There is no doubt that your vehicle insurance provider has plenty of policy options to choose from—but are you really getting everything you need for a well-rounded policy? Most people have liability, comprehensive, and collision coverage today. It is natural to assume that those types of coverage will provide for you in just about any accident or disaster involving your vehicle. However, there are a couple of little-known types of coverage that you may not have. The types of coverage discussed below are essential if you want an auto insurance policy that truly covers everything.
Uninsured/Underinsured Driver Insurance
While the number of uninsured drivers is declining, the most recent numbers available still indicate that there were about 29.7 million drivers on the road without insurance in 2012. There are also many people who purchase only liability coverage in the amount of their state's minimum requirements. This liability may simply not be sufficient when that driver causes serious damages, however. Both underinsured and uninsured drivers pose a significant risk to you, because your standard insurance policy typically doesn't cover damage caused by these drivers.
You can get a policy supplement known as uninsured/underinsured coverage that will cover the damages that one of these drivers may cause to your vehicle, you, or your passengers. This is usually not an expensive addition to the policy, and it is well worth the small investment when a driver with no insurance or little insurance wreaks havoc.
Rental Reimbursement Insurance
Your insurance agent probably offered a policy supplement known as rental reimbursement to you, but you may have turned it down because you don't travel or rent vehicles very often. In fact, the name of this policy supplement can be a little bit confusing. It's actually meant to help you after you're in an accident.
In any situation where your vehicle sustains enough damage to need a major repair, you will lose use of that vehicle for days or even weeks. This is a serious inconvenience, but the rental reimbursement coverage will alleviate that issue by providing you with the funds for a rental car for every day that you're without a vehicle.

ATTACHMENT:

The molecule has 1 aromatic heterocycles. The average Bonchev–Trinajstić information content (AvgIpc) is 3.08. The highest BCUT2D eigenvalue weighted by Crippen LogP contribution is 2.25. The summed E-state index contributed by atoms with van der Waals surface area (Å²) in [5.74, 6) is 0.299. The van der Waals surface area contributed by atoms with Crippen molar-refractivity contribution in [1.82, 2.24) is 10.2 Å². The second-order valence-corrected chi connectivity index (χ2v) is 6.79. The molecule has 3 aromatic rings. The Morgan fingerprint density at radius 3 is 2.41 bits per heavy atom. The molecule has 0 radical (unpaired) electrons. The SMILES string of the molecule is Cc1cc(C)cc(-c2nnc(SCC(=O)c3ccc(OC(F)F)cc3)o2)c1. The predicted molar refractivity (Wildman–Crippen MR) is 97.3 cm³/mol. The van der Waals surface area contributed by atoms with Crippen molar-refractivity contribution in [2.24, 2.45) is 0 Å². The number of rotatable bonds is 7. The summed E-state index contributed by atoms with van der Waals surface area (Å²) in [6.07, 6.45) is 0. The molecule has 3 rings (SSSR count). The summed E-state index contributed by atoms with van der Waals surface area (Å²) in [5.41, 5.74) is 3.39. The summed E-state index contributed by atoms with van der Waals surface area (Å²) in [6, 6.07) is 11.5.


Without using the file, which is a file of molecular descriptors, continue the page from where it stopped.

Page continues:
If your vehicle is destroyed and then declared a total loss by your insurers, you'll be without a vehicle until you can find a new one. The rental reimbursement will provide you with rental vehicle funds while you search for your new vehicle. The total length of rental reimbursement can vary by policy, but each policy does have a cap. For example, a policy may state that rental reimbursement will provide rental funds for up to 30 days in the event of a total vehicle loss.
Your standard auto insurance doesn't cover rental reimbursement. Like uninsured/underinsured coverage, it's a small investment that you'll be glad you made if you're ever in a wreck. Both of these coverage types may not be widely known, but they can be absolutely essential if you want the best coverage. Ask your insurance agent about adding this coverage to your policy—for more information, visit http://esiinsurance.com/.
Insurance is something that I carry in the hopes that it never has to be used. Along with life coverage, I also have low cost auto insurance and a health plan through my employer. I'm toying with the idea of adding some additional coverage, just in case something happens and I'm no longer around to take care of my family. The question that is on my mind is how much insurance is enough? Do I really need more, or would it be better to cultivate other assets that my loved ones can draw on if needed? If you are in the same boat, let's journey together for a while. Read on and I'll explain what I'm trying and why. Together, we can figure out when it is time to add more coverage and when enough really is enough.